This series was first published by Just Security, an electronic journal based at the Reiss Center for Law and Security at New York University Law School, and is reprinted with permission.


The Lugar Center is a fairly recent addition of the sort of traditional institute in Washington that prevailed before Donald Trump. Its mission is to advance an internationalist foreign policy, "bipartisan governance," and bring together experts to "bridge ideological divides." It was founded by one of the last of the moderate Republicans, Richard G. Lugar, the late U.S. senator from Indiana, who once seemed to define the mainstream of a now bygone party, in the forefront of legislation to curb nuclear proliferation, but was purged in a brutal primary, losing to a Tea Party candidate who declared rape that resulted in a pregnancy was a "gift from God."

On May 27, the Lugar Center released its first comprehensive Congressional Oversight Hearing Index, an in-depth study of the due diligence of every committee of the House of Representatives and the Senate in holding the executive branch accountable, concluding with a grade for each committee. "If a House or Senate committee is failing to meet historical standards, because of partisan bias, the inattention of the committee chair, or any other reasons, the COHI will illuminate that shortfall," the Center stated. While many committees received high grades, the lowest grade—an "F" for failure—was awarded to the Senate Homeland Security and Governmental Affairs Committee. The report observed that the committee previously had been "one of the most active in the Senate," but that its hearing schedule had "fallen dramatically." On the Lugar Center's carefully considered Bell Curve, the committee was at rock bottom and its chairman had flunked.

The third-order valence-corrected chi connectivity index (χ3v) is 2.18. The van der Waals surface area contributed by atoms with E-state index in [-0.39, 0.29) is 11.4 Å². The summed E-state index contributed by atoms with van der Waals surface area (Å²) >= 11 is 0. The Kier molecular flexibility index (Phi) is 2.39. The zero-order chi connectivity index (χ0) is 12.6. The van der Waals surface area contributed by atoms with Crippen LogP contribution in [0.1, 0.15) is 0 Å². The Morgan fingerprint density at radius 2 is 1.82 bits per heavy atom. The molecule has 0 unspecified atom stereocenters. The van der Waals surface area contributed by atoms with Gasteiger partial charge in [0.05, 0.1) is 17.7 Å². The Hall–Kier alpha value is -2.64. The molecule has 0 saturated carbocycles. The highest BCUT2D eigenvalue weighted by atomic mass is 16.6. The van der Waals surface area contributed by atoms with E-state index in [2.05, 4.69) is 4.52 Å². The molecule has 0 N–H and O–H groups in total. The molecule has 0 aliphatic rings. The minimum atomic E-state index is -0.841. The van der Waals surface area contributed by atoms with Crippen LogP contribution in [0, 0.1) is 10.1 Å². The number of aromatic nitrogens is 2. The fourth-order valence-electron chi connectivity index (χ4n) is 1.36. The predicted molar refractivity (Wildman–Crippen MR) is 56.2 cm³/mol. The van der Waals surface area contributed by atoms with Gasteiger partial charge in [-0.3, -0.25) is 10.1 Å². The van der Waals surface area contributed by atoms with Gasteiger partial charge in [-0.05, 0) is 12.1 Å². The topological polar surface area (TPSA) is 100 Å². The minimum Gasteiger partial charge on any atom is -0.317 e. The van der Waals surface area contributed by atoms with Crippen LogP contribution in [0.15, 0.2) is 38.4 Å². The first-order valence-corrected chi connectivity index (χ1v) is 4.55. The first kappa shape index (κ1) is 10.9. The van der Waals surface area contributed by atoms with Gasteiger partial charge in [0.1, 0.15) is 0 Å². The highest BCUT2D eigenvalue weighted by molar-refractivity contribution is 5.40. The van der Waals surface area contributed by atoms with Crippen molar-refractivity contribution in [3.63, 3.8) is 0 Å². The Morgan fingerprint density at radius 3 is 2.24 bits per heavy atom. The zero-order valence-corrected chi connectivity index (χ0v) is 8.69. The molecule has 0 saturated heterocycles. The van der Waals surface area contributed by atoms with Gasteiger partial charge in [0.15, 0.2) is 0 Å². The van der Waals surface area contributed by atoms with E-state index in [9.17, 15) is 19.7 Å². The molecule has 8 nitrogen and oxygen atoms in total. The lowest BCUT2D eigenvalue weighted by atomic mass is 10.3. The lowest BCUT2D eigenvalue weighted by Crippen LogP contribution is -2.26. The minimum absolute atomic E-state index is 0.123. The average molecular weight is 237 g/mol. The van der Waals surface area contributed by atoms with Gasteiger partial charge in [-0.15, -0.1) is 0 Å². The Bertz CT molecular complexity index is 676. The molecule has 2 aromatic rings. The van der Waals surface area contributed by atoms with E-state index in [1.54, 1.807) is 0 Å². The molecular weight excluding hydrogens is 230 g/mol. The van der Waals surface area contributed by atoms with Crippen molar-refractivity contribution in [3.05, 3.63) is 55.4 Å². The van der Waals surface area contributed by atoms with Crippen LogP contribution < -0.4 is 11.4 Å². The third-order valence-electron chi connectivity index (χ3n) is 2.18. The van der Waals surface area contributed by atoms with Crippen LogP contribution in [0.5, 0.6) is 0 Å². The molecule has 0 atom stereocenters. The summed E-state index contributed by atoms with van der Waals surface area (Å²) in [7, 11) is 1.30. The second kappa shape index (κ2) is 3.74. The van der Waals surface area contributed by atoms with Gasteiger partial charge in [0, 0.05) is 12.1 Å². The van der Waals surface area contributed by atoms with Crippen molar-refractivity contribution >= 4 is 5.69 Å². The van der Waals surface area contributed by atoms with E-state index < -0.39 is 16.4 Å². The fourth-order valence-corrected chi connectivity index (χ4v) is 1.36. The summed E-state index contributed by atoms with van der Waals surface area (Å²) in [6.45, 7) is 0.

Trump's Senators

Just a week later, on June 4, that chairman, Ron Johnson, Republican of Wisconsin, who had come to power on the Tea Party wave that carried out Richard Lugar, rammed through authorization for 35 subpoenas to fulfill President Donald Trump's reported demand at a meeting on May 19 of Senate Republicans to get "tough" on the "Obamagate" conspiracy, a purported "Deep State" plot of the Obama administration and the intelligence community to destroy his presidency by investigating his campaign's links to and possible collusion with the Russian interference in the 2016 election.

Days before, on May 24, Trump declared, "I'm fighting the deep state…I have a chance to break the deep state. It's a vicious group of people. It's very bad for our country. And that's never happened before…They never thought I was going to win, and then I won. And then they tried to get me out. That was the insurance policy. She's going to win [Hillary Clinton], but just in case she doesn't win we have an insurance policy. And now I beat them on the insurance policy, and now they're being exposed…And a lot of other things are going to come out, but you don't even need other things. What they've done is so corrupt, they've tried to take down a duly elected president of the United States, happens to be in this case, me, but we can never allow it to happen again."